This is a terrific story about pregnant employees being forced to do heavy lifting until they miscarry, in the midst of working conditions that are horrible for everyone:
If you are a Verizon customer on the East Coast, odds are good that your cellphone or tablet arrived by way of a beige, windowless warehouse near Tennessee’s border with Mississippi.
Inside, hundreds of workers, many of them women, lift and drag boxes weighing up to 45 pounds, filled with iPhones and other gadgets. There is no air-conditioning on the floor of the warehouse, which is owned and operated by a contractor. Temperatures there can rise past 100 degrees. Workers often faint, according to interviews with 20 current and former employees.
One evening in January 2014, after eight hours of lifting, Erica Hayes ran to the bathroom. Blood drenched her jeans.
She was 23 and in the second trimester of her first pregnancy. She had spent much of the week hoisting the warehouse’s largest boxes from one conveyor belt to the next. Ever since she learned she was pregnant, she had been begging her supervisor to let her work with lighter boxes, she said in an interview. She said her boss repeatedly said no.
She fainted on her way out of the bathroom that day. The baby growing inside of her, the one she had secretly hoped was a girl, was gone.
“It was the worst thing I have ever experienced in my life,” Ms. Hayes said.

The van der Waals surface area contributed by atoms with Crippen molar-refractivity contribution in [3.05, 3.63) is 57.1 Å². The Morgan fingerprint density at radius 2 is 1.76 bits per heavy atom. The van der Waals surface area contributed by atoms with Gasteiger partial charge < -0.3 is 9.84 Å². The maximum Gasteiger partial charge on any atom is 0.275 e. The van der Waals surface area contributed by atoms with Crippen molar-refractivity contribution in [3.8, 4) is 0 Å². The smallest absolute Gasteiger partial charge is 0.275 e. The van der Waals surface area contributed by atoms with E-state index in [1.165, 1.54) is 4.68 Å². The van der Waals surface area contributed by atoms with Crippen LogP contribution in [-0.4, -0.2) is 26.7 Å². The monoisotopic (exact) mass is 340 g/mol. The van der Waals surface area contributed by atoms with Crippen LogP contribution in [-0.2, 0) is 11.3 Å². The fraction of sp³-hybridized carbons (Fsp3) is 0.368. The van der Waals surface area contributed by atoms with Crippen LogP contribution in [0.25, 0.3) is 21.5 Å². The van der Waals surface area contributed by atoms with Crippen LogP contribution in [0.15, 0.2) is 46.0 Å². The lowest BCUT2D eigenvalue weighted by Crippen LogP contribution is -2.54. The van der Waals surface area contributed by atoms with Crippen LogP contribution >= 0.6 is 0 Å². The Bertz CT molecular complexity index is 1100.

Three other women in the warehouse also had miscarriages in 2014, when it was owned by a contractor called New Breed Logistics. Later that year, a larger company, XPO Logistics, bought New Breed and the warehouse. The problems continued. Another woman miscarried there this summer. Then, in August, Ceeadria Walker did, too.
The women had all asked for light duty. Three said they brought in doctors’ notes recommending less taxing workloads and shorter shifts. They said supervisors disregarded the letters.
Pregnancy discrimination is widespread in corporate America. Some employers deny expecting mothers promotions or pay raises; others fire them before they can take maternity leave. But for women who work in physically demanding jobs, pregnancy discrimination often can come with even higher stakes.
A big problem here is that the Pregnancy Discrimination Act was, no pun intended, a really poorly conceived piece of legislation. Not only has it been largely ineffective in protecting pregnant employees, in many cases it creates perverse incentives:
But refusing to accommodate pregnant women is often completely legal. Under federal law, companies don’t necessarily have to adjust pregnant women’s jobs, even when lighter work is available and their doctors send letters urging a reprieve.
The Pregnancy Discrimination Act is the only federal law aimed at protecting expecting mothers at work. It is four paragraphs long and 40 years old. It says that a company has to accommodate pregnant workers’ requests only if it is already doing so for other employees who are “similar in their ability or inability to work.”